How to create a clean install of CUDA 10.0

Platform: Win 10 64-bit Home

Months ago I installed CUDA 10.1 (with 10.0, 9.0 and ?9.2 installed) in anticipation of TensorFlow2 but it turns out that TF2 needs 10.0 and I can’t get back…

The system is in a confused state after uninstalling 10.1, 9.x (2 off); despite the uninstalls and re-installaton of CUDA 10.0 (at least twice - with reboots) - nvidia-smi reported - that the nvcuda.dll was still 10.1; tracked it down to system32 and replaced it (after rename) with nvcuda64.dll from driverstore\filerepository and now nvidia-smi reports no CUDA driver at all.

This question https://stackoverflow.com/questions/58235018/cuda-issue-how-to-clean-install-cuda-in-win-10-to-resolve-cudagetdevice-fail on StackOverflow has gory detail for the morbidly curious…

All I would like to know is how to start from scratch and do a clean CUDA 10.0 installation?

Many thanks!

+-----------------------------------------------------------------------------+
| NVIDIA-SMI 436.48       Driver Version: 436.48       CUDA Version: N/A      |
|-------------------------------+----------------------+----------------------+
| GPU  Name            TCC/WDDM | Bus-Id        Disp.A | Volatile Uncorr. ECC |
| Fan  Temp  Perf  Pwr:Usage/Cap|         Memory-Usage | GPU-Util  Compute M. |
|===============================+======================+======================|
|   0  GeForce GTX 108... WDDM  | 00000000:01:00.0  On |                  N/A |
|  0%   37C    P8    23W / 225W |    954MiB / 11264MiB |      0%      Default |
+-------------------------------+----------------------+----------------------+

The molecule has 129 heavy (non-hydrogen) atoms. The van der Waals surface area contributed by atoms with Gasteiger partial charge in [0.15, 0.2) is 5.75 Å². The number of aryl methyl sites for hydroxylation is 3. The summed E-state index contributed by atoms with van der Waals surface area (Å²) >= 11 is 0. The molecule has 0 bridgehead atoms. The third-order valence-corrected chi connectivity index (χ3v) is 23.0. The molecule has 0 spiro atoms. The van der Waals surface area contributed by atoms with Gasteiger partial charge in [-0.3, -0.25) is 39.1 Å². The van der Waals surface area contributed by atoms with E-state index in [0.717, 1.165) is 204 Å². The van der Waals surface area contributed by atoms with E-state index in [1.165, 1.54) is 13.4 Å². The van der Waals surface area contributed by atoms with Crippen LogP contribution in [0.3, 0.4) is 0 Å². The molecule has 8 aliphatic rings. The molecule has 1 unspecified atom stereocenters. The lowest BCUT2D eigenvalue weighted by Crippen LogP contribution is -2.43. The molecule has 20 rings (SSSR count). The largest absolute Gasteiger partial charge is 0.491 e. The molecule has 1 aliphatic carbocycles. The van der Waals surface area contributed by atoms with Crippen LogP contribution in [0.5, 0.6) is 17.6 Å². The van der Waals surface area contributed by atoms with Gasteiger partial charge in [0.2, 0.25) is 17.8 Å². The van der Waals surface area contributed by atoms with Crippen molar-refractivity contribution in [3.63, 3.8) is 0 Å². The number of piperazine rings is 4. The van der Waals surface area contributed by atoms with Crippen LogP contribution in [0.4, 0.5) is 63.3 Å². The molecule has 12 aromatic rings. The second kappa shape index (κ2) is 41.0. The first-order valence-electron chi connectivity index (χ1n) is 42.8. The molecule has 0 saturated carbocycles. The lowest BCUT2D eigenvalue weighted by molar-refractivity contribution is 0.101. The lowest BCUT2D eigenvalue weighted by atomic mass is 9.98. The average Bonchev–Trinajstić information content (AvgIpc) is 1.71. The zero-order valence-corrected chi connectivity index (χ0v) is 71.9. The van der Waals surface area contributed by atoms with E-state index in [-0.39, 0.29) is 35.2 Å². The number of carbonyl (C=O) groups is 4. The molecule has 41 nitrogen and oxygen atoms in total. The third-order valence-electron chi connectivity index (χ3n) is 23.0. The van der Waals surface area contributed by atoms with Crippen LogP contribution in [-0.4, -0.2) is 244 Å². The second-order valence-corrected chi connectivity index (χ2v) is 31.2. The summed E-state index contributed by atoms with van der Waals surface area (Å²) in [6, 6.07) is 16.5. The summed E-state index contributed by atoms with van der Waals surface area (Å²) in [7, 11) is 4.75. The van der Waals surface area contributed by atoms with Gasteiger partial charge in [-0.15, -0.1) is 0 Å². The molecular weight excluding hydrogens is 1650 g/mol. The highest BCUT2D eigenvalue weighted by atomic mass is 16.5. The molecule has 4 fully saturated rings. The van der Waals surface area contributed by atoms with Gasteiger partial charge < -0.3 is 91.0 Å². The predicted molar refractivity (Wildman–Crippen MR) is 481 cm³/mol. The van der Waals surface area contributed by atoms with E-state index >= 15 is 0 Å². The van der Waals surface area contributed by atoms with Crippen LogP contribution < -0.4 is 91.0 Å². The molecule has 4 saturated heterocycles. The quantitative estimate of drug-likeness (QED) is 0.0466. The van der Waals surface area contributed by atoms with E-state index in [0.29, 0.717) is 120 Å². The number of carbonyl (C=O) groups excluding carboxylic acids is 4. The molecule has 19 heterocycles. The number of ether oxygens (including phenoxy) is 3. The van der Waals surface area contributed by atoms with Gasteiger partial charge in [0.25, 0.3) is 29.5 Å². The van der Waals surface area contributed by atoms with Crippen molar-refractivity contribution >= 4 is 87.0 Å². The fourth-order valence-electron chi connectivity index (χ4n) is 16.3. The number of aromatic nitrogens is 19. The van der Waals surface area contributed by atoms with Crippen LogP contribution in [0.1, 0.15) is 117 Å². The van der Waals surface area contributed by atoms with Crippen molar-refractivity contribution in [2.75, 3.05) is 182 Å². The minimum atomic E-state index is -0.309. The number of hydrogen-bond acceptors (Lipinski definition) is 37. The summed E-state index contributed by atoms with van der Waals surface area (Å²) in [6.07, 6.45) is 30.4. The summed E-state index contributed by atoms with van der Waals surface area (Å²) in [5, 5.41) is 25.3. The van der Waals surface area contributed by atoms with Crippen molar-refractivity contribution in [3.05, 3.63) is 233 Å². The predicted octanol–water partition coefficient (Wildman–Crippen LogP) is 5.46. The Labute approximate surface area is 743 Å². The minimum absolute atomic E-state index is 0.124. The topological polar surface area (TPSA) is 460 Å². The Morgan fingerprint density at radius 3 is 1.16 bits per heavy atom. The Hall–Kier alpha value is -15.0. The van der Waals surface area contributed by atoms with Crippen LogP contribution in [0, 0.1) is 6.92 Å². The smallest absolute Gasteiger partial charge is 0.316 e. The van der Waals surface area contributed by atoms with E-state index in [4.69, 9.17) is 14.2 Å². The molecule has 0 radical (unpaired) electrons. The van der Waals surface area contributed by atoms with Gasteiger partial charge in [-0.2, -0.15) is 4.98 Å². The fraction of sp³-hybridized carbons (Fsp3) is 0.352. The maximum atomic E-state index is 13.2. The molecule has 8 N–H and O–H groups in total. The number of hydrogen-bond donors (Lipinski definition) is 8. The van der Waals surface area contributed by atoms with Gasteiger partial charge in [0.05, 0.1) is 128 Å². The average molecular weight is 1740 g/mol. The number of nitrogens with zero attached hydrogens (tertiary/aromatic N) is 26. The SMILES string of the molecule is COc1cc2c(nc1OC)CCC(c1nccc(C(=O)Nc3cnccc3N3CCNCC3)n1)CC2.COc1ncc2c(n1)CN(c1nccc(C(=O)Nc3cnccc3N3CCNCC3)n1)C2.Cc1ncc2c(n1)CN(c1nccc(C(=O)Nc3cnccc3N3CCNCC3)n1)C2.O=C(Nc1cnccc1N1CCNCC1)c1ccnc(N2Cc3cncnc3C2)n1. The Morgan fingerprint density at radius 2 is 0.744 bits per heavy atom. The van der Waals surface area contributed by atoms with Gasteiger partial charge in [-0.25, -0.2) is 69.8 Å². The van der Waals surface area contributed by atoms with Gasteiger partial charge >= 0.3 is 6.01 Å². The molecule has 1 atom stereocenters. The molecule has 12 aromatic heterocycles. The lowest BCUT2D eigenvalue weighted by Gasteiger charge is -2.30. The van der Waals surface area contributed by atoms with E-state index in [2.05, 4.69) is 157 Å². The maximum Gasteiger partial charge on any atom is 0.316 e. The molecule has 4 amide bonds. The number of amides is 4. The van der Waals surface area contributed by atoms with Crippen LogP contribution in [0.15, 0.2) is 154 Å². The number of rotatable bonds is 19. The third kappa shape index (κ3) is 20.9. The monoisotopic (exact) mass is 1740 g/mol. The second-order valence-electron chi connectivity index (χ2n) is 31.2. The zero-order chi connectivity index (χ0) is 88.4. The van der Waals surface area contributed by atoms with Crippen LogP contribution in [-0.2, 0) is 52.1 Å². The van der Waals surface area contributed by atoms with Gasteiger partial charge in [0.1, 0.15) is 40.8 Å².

nvidia-smi said no CUDA but I thought I’d try since the nvidia control panel DID say there was 10.0 … I got “The procedure entry point fatBinaryCtl could not be located in the dynamic link library C:\WINDOWS\SYSTEM32\nvcuda.dll”

It’s normally not necessary to clean everything off your system. However a fairly full set of instructions for complete removal of NVIDIA software is here:

https://devtalk.nvidia.com/default/topic/1033111/cuda-setup-and-installation/cuda-9-1-cannot-install-due-to-failed-visual-studio-integration/post/5259359/#5259359

step D would be slightly different of course if you are installing CUDA 10.0

@Robert_Crovella - thanks; I shall dedicate tomorrow to trying all that (I agree with others in that thread that there should be a better way from Nvidia) but if that’s what it takes…

But, when you say “It’s normally not necessary to clean everything off your system.”, given the issues I noted (and the extra info on S.O) do you have something else you would recommend? I thought I had tried everything else…

And I shall continue to hold out hope for less arduous suggestions from others :)

Cheers, J

PS I just noted on this TF page https://www.tensorflow.org/install/source#tested_build_configurations that the tested builds use cuDNN 7.4 and I have been using either what the 10.0 installer put there or 7.6.3? Should I first try 7.4? If so, which one?

Version Python version Compiler Build tools cuDNN CUDA
tensorflow_gpu-1.14.0 2.7, 3.3-3.7 GCC 4.8 Bazel 0.24.1 7.4 10.0

A simple removal of cuda toolkits using instructions provided in the windows install guide should be sufficient for removal.

Thereafter, install the CUDA toolkit of your choice. It’s probably best to install and keep the latest driver for your GPU (e.g. your 436.48 driver – that will work with any currently available CUDA version). When installing the CUDA toolkit of your choice, deselect the option to install the bundled driver.

BTW, if you have manually moved around and renamed dll’s in the windows system folders, I would say all bets are off. Who knows what is up with that machine. I would not be able to sort that out. My best advice would be to reload windows. I wouldn’t be able to expect any tools from NVIDIA to be able to unwind or sort out such things.